A 35-year-old pregnant woman, at approximately 36 weeks gestation, is admitted to the emergency department (ED) following a motor vehicle crash. She has a closed head injury, bilateral femoral fractures, and possible abdominal trauma. Her Glasgow coma score (GCS) is 5; she does not open her eyes (1); there is no audible vocalization (2); and she is showing decorticate rigidity (3). Her heart rate is 135 beats per minute (bpm), blood pressure 85/40 mm Hg, and respiratory rate is 40 breaths per minute and shallow. Fetal heart rate (FHR) is 110 bpm. The oxygen saturation (SaO2) is 90% on a non-rebreathing oxygen mask. A cervical collar is in place and Thomas splints are being applied to the legs.
52.2.1 What Are the Immediate Evaluation and Management Priorities in This Patient?
Initial evaluation and management priorities for the near-term parturient are no different than any trauma victim—assessment of airway, breathing, and circulation (ABCs), followed by a secondary survey, including assessment of the abdomen and fetus.
Unique considerations related to the pregnancy, such as supine hypotensive syndrome and the significant capillary engorgement of the nasal and oropharyngeal mucosa, may impact positioning, hemodynamics, and airway management.1
Immediate attention is directed toward the airway. Her GCS and oxygen saturations mandate endotracheal intubation and ventilation. She is not a crash airway, and therefore an evaluation for difficulty is performed employing the MOANS, LEMON, RODS, and SHORT mnemonics (see Sections 1.6.1, 1.6.2, 1.6.3, and 1.6.4). In this particular patient, difficulty should be anticipated and an approach as suggested in the Difficult Airway Algorithm (see Chapter 2) adopted, recognizing that parturients at term have a substantially elevated risk of aspiration, particularly in this circumstance where protective airway reflexes are compromised.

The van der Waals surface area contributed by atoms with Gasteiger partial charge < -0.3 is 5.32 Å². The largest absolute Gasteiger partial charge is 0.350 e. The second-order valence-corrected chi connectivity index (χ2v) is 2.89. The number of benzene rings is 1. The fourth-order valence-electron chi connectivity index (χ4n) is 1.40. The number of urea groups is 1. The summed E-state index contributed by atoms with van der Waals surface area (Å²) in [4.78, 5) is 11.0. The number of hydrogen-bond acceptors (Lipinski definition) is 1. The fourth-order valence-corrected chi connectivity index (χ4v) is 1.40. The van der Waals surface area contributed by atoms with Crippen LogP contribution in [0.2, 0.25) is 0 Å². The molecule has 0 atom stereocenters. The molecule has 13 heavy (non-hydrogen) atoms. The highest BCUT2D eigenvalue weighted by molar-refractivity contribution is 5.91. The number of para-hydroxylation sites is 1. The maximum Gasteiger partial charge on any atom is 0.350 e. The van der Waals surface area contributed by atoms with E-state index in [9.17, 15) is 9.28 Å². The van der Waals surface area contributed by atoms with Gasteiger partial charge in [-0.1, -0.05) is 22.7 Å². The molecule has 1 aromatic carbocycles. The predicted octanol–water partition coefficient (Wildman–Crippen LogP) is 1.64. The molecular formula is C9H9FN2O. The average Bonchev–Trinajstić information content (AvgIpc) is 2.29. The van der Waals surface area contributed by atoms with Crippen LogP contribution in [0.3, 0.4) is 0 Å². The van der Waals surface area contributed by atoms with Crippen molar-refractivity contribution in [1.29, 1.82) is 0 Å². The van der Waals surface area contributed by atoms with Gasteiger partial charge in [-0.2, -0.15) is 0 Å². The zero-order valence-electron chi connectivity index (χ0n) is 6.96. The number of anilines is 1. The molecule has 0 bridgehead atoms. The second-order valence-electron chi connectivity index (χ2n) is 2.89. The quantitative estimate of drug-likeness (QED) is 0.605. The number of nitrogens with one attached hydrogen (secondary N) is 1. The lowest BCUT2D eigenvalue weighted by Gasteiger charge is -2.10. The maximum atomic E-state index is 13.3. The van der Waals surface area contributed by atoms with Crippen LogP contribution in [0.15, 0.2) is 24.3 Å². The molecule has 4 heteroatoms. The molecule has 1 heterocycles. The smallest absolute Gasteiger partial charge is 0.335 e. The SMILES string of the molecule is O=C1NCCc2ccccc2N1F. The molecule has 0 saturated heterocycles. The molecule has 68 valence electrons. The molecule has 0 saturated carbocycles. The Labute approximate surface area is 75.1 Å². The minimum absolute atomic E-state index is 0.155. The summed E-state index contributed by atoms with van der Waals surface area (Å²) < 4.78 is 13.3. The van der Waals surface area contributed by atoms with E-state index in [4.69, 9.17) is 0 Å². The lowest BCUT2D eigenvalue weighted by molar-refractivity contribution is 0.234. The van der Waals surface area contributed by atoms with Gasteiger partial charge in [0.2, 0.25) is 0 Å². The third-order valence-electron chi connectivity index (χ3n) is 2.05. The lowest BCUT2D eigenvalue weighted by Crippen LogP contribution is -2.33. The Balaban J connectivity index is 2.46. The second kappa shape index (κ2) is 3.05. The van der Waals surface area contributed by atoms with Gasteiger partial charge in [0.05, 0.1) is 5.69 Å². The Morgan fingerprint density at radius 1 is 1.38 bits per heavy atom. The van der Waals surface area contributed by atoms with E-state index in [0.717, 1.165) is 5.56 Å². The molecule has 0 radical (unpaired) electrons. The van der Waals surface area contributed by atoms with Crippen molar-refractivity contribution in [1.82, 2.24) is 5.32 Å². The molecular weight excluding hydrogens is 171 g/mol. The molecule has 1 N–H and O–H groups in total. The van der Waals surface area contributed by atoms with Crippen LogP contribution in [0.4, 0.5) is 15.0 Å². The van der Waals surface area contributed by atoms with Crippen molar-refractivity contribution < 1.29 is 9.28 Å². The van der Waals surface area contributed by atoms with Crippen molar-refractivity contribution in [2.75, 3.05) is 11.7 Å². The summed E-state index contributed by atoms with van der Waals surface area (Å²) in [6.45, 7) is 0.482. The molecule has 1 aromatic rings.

Following airway management, attention is directed to an assessment of breathing. Her lung fields must be evaluated for presence, equality, and quality of breath sounds. This evaluation, coupled with a stat portable chest x-ray, may uncover a pneumothorax and/or hemothorax that could require treatment.
In pregnancy, minute ventilation is normally increased by approximately 45%, largely through an increase in tidal volume. This increased minute ventilation results in a fall in PaCO2 to approximately 30 mm Hg. Therefore, one should initially moderately hyperventilate this patient empirically. Ventilation may be guided by arterial blood gases, once resuscitation has been established.
During pregnancy, an increase in gastric acid production results not only in an increased volume but a decrease in the pH. Coupled with a decrease in the competency of the lower esophageal sphincter, a greatly enhanced risk of reflux is present. The most effective protection against aspiration in this situation is the presence of a cuffed endotracheal tube in the trachea.
The final step of the primary survey is directed to the evaluation and management of the circulation. This patient is hypotensive. Positioning ...